Blogs

Upbeat and High Lonesome With Teddy Thompson and Kelly Jones

| Mon Apr. 11, 2016 6:00 AM EDT

Teddy Thompson & Kelly Jones
Little Windows
Cooking Vinyl

Missing Piece Group

George and Tammy…Porter and Dolly…Teddy and Kelly? Teddy Thompson (son of Richard and Linda) and Kelly Jones have a ways to go before they're recognized as the next great male-female duo, but this winning twosome is off to a fine start with Little Windows. Blending their plaintive voices in seamless, high-lonesome harmonies that would do the Everly Brothers proud, they explore love's many complications in memorable country-pop tunes both jaunty ("Wondering") and mournful ("I Thought That We Said Goodbye"). Long on atmosphere and short on pandering nostalgia, despite an old-school vibe, songs like the dreamy 3:00 a.m. ballad "Don't Remind Me" would inspire goosebumps in any era. Here's to a long partnership!
 

 

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Friday Fundraising and Catblogging - 8 April 2016

| Fri Apr. 8, 2016 3:05 PM EDT

April is an important fundraising month here at Mother Jones, and my colleague David Corn—you may remember him as the guy responsible for Valerie Plame and Mitt Romney's 47 percent snafu—wrote a pitch called "Trump, the Media, and You," explaining how our model of reader-supported journalism allows MoJo to report on substantive issues (like actual policy proposals and digging into candidates' pasts!) that are largely missing from this year's election coverage. Here's David:

IN A WORLD OF RATINGS AND CLICKS, financially pressed media outlets frequently zero in on the shining objects of the here and now. Merely covering Trump's outrageous remarks—did you see his latest tweet?!—has become its own beat. Even the best reporting that does happen can become lost in the never-ending flood of blogs, tweets, Facebook posts, and stories that appear in increasingly shorter news cycles.

At Mother Jones, we try each day to sort out what to cover—and where to concentrate our reporting in order to make a difference. Yes, we need to follow the daily twists and turns. But we recognize it's important for journalists to get off the spinning hamster wheel and dig where others do not.

Donate Now

Hmmm. It kinda sounds like I'm MoJo's resident hamster. It's a tough job, but I guess someone has to do it. After all, with me on the hamster wheel, David and the rest of our reporters can focus their work on the in-depth, investigative journalism that might not make us rich in advertising dollars, but that voters and our democratic process desperately need.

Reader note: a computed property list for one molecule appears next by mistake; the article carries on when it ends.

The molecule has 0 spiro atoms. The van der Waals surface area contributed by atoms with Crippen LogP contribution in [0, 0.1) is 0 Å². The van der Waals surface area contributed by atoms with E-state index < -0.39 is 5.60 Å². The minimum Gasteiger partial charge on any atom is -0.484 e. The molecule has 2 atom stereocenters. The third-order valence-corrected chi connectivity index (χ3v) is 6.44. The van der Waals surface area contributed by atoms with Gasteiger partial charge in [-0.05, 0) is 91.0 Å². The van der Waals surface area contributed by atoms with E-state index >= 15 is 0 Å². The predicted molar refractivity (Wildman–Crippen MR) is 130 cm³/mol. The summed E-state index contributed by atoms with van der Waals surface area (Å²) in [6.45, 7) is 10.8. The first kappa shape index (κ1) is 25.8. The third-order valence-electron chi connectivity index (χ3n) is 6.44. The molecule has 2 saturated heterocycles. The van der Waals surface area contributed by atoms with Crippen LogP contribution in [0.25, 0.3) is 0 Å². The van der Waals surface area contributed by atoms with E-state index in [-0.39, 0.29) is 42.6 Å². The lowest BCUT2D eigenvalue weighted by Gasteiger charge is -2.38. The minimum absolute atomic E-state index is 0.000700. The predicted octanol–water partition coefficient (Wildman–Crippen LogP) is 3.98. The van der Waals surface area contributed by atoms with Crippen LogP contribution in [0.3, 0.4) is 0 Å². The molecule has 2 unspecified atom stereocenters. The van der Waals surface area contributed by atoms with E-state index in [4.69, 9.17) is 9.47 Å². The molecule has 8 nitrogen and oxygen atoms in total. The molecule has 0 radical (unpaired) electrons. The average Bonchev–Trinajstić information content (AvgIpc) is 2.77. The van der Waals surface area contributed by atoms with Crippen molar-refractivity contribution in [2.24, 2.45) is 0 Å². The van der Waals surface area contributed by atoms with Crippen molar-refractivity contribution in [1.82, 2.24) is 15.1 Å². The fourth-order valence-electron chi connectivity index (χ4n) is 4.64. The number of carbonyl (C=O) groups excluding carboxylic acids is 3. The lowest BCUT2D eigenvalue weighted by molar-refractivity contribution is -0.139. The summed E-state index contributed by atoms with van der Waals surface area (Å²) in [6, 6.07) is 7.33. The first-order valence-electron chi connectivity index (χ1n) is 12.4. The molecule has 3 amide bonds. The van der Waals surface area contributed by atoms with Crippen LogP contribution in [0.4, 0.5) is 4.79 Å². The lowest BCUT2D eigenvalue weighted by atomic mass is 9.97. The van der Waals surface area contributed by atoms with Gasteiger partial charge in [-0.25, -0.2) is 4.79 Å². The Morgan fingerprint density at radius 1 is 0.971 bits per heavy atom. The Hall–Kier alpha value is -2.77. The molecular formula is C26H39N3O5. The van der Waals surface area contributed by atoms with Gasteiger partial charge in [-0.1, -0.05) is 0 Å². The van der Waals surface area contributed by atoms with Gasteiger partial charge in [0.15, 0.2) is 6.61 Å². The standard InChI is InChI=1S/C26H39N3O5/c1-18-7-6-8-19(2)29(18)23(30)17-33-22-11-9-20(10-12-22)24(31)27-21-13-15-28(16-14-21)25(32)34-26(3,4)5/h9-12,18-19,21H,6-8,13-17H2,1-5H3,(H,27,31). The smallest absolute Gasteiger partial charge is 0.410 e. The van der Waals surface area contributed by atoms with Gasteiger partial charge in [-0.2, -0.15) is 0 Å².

If you’re reading this, I’d bet that you like both—coverage of the circus, and smart, probing journalism. They both matter. If you agree, I hope you’ll pitch in a couple bucks during our fundraising drive—and since we’re a nonprofit, your contributions are tax-deductible. You can give by credit card, or PayPal.

Still, hamster though I may be, we all know that Friday afternoon is reserved for cats. And I know what you're thinking: That pod I bought last week looks lovely and comfy, but it only has room for one cat. What's up with that?

Pshaw. There is always room for another cat. It's the magic of cat physics, far more astounding than black holes or quantum mechanics. No matter how many cats you have, somehow you can always squeeze in one more.

Paul Krugman Is Annoying

| Fri Apr. 8, 2016 2:40 PM EDT

Paul Krugman doesn't think much of Bernie Sanders. Krugman being Krugman, that means he's been flooding the zone with anti-Bernie columns and blog posts. This hasn't gone over well with many of his erstwhile fans:

Greg Sargent gets this right. These days, nobody is allowed to be anti-Bernie or anti-Hillary simply because they disagree with them. There has to be some hidden, crypto-conservative agenda involved. In reality, though, this is just Krugman being his usual self. It's what he does. Lefties are now learning why conservatives find him so annoying.

Benghazi Committee Passes 700-Day Milestone

| Fri Apr. 8, 2016 1:01 PM EDT

House Democrats pointed out today that the Select Committee on Benghazi has now been cranking along for 700 days. Steve Benen comments:

To put this in context, the 9/11 Commission, investigating every possible angle to the worst terrorist attack in the history of the country, worked for 604 days and created a bipartisan report endorsed by each of the commission’s members....Rep. Trey Gowdy’s (R-S.C.) Benghazi panel has also lasted longer than the investigations into the federal response to Hurricane Katrina, the attack on Pearl Harbor, the assassination of President Kennedy, the Iran-Contra scandal, Church Committee, and the Watergate probe.

What Steve fails to acknowledge, of course, is that Benghazi is far more important than any of these other events. So naturally it's going to take longer. I'm guessing that 914 days should just about do the trick.

Bernie Sanders Has Really Pissed Off Margaret Archer

| Fri Apr. 8, 2016 12:14 PM EDT

Bernie Sanders is headed to the Vatican:

Whether or not the pope shares the Vermont senator's enthusiasm for Eugene Debs, he's "feeling the Bern" enough to have invited the Jewish presidential candidate to speak at the Pontifical Academy of Social Sciences, during a conference on social, economic, and environmental issues. Sanders will head to Rome immediately after the April 14 Democratic debate in Brooklyn.

But apparently the Pontifical Academy of Social Sciences is decidedly not feeling the Bern:

Democratic presidential candidate Bernie Sanders reached out to obtain his invitation to the Vatican and showed "monumental discourtesy" in the process, a senior Vatican official said.

"Sanders made the first move, for the obvious reasons," Margaret Archer, president of the Pontifical Academy of Social Sciences, which is hosting the conference Sanders will attend, said in a telephone interview. "I think in a sense he may be going for the Catholic vote but this is not the Catholic vote and he should remember that and act accordingly—not that he will."

Huh. I wonder what Bernie did to piss off Margaret Archer? Maybe it has something to do with his views on conflation: